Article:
Horizon Forbidden West is an Immersive, Mesmerizing Gaming Experience | Video Games



It will also take her across one of the most impressively varied game landscapes ever. From snowy mountaintops to seaside villages to lush forests, “Forbidden West” is a visual marvel. The world creation here is stunning. In one of my favorite chapters, Aloy arrives at a snow-covered village in the mountains, and I was struck, as I often was, by the sense of life existing outside of my character’s POV. This is rare, even in modern games, as most stories center the protagonist’s journey in a manner that makes the rest of the world feel like afterthoughts. In this snowy village, people are going about their lives. Aloy is just passing through. And the game is filled with that sense of dimensionality, giving Aloy’s story a backdrop that feels dense and weighty in ways that games rarely do.

Of course, “Forbidden West” is an action game too, and the combat can feel almost overwhelming at first. Like a lot of role-playing games, customization is deeply ingrained into the game style, from the weapons you choose to take into combat to the skills you upgrade via a massive, six-part skill tree. Every one of these choices changes encounters with the enemies of this world, but most of them will require mastery of a bow. Archery is still the major focus of combat in this game, whether it’s an ordinary arrow or one that includes an elemental aspect like acid or fire. However, you’ll find other weapons like spikes that explode on contact—I’m a big fan of the spikes—and a dozen or so traps or tripwires that can be placed around a battlefield before initiating combat. Everyone will play out encounters differently, adding to the sense of the game’s authorship, but some of the big battles require a bit of everything. You’ll be placing traps, firing tripwires, throwing spikes, running, dodging, etc. It can get a little intense in the early chapters as the game throws all of these combat variables at you quickly, but don’t panic. It becomes surprisingly organic and easy to use, especially as you pick your favorites to upgrade. There’s also deep customization with armor/outfits and even face paint. Everything in this game is designed to make you the author of the experience.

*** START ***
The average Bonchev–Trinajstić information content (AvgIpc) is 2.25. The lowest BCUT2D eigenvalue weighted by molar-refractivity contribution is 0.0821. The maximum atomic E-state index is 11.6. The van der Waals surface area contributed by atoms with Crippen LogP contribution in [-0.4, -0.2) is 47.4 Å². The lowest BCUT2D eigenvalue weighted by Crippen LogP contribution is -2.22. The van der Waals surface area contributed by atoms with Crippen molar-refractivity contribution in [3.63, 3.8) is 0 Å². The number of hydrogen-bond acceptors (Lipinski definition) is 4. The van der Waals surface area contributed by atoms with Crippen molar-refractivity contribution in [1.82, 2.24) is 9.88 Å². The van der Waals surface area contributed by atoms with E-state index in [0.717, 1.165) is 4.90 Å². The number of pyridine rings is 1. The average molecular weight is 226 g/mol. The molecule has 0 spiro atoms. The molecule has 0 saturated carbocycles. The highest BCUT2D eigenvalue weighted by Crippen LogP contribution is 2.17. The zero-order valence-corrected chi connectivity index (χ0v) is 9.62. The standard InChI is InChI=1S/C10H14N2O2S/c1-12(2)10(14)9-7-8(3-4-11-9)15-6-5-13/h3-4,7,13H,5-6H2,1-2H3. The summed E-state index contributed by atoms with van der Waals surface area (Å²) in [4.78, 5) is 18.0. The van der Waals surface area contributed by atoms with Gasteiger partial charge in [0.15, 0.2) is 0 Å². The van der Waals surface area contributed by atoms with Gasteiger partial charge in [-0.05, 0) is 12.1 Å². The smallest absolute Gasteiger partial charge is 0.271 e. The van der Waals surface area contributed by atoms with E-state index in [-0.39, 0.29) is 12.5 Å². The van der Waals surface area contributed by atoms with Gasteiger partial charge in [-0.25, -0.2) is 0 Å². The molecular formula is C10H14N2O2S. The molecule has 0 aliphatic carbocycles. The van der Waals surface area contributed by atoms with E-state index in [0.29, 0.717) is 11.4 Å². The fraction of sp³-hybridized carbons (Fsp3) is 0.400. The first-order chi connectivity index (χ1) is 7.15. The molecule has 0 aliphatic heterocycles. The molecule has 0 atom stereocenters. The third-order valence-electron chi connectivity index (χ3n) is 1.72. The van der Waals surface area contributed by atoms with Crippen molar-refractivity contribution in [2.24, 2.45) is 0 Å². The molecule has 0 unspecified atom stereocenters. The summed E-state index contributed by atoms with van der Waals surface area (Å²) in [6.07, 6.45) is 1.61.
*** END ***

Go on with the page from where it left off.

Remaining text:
Well, almost everything. The crafting aspect of “Forbidden West” can be a bit much. You basically have to make everything in this game, which means you’ll be picking branches along every hour of your journey to make your arrows, and constantly pinging something called your Focus to try and find medicinal plants to keep you alive. It’s a never-ending cycle of hunting for supplies and using those supplies that can feel almost distracting from what this game does so well. It’s a minor complaint but it’s hard to appreciate the big picture when you’re constantly looking for a plant to heal.



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